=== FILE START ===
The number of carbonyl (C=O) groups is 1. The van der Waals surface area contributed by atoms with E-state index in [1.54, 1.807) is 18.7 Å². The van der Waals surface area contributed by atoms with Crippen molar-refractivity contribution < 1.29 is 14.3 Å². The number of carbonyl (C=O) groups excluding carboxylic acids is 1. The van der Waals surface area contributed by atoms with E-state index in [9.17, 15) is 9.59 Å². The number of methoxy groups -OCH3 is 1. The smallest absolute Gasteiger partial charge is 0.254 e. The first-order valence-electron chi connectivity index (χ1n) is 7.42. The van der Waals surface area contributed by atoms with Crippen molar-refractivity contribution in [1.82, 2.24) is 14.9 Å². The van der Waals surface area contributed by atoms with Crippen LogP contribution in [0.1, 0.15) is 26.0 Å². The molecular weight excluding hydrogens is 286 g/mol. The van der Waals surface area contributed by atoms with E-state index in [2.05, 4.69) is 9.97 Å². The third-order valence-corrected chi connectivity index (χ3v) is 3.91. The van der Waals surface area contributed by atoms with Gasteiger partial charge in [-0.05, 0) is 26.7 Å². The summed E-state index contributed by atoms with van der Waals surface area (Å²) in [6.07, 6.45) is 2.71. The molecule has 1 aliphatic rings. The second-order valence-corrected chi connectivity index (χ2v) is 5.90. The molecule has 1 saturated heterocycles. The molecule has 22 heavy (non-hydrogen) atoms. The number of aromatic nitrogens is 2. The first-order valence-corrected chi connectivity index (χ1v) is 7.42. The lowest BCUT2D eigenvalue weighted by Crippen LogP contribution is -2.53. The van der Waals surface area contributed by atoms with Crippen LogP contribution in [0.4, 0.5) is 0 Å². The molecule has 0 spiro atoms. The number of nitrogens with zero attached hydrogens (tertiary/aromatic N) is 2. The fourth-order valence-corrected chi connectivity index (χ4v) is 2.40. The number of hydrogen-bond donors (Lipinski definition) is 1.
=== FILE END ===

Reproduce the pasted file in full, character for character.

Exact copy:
The number of carbonyl (C=O) groups is 1. The van der Waals surface area contributed by atoms with E-state index in [1.54, 1.807) is 18.7 Å². The van der Waals surface area contributed by atoms with Crippen molar-refractivity contribution < 1.29 is 14.3 Å². The number of carbonyl (C=O) groups excluding carboxylic acids is 1. The van der Waals surface area contributed by atoms with E-state index in [9.17, 15) is 9.59 Å². The number of methoxy groups -OCH3 is 1. The smallest absolute Gasteiger partial charge is 0.254 e. The first-order valence-electron chi connectivity index (χ1n) is 7.42. The van der Waals surface area contributed by atoms with Crippen molar-refractivity contribution in [1.82, 2.24) is 14.9 Å². The van der Waals surface area contributed by atoms with Crippen LogP contribution in [0.1, 0.15) is 26.0 Å². The molecular weight excluding hydrogens is 286 g/mol. The van der Waals surface area contributed by atoms with E-state index in [2.05, 4.69) is 9.97 Å². The third-order valence-corrected chi connectivity index (χ3v) is 3.91. The van der Waals surface area contributed by atoms with Gasteiger partial charge in [-0.05, 0) is 26.7 Å². The summed E-state index contributed by atoms with van der Waals surface area (Å²) in [6.07, 6.45) is 2.71. The molecule has 1 aliphatic rings. The second-order valence-corrected chi connectivity index (χ2v) is 5.90. The molecule has 1 saturated heterocycles. The molecule has 22 heavy (non-hydrogen) atoms. The number of aromatic nitrogens is 2. The first-order valence-corrected chi connectivity index (χ1v) is 7.42. The lowest BCUT2D eigenvalue weighted by Crippen LogP contribution is -2.53. The van der Waals surface area contributed by atoms with Crippen LogP contribution in [0.4, 0.5) is 0 Å². The molecule has 0 spiro atoms. The number of nitrogens with zero attached hydrogens (tertiary/aromatic N) is 2. The fourth-order valence-corrected chi connectivity index (χ4v) is 2.40. The number of hydrogen-bond donors (Lipinski definition) is 1.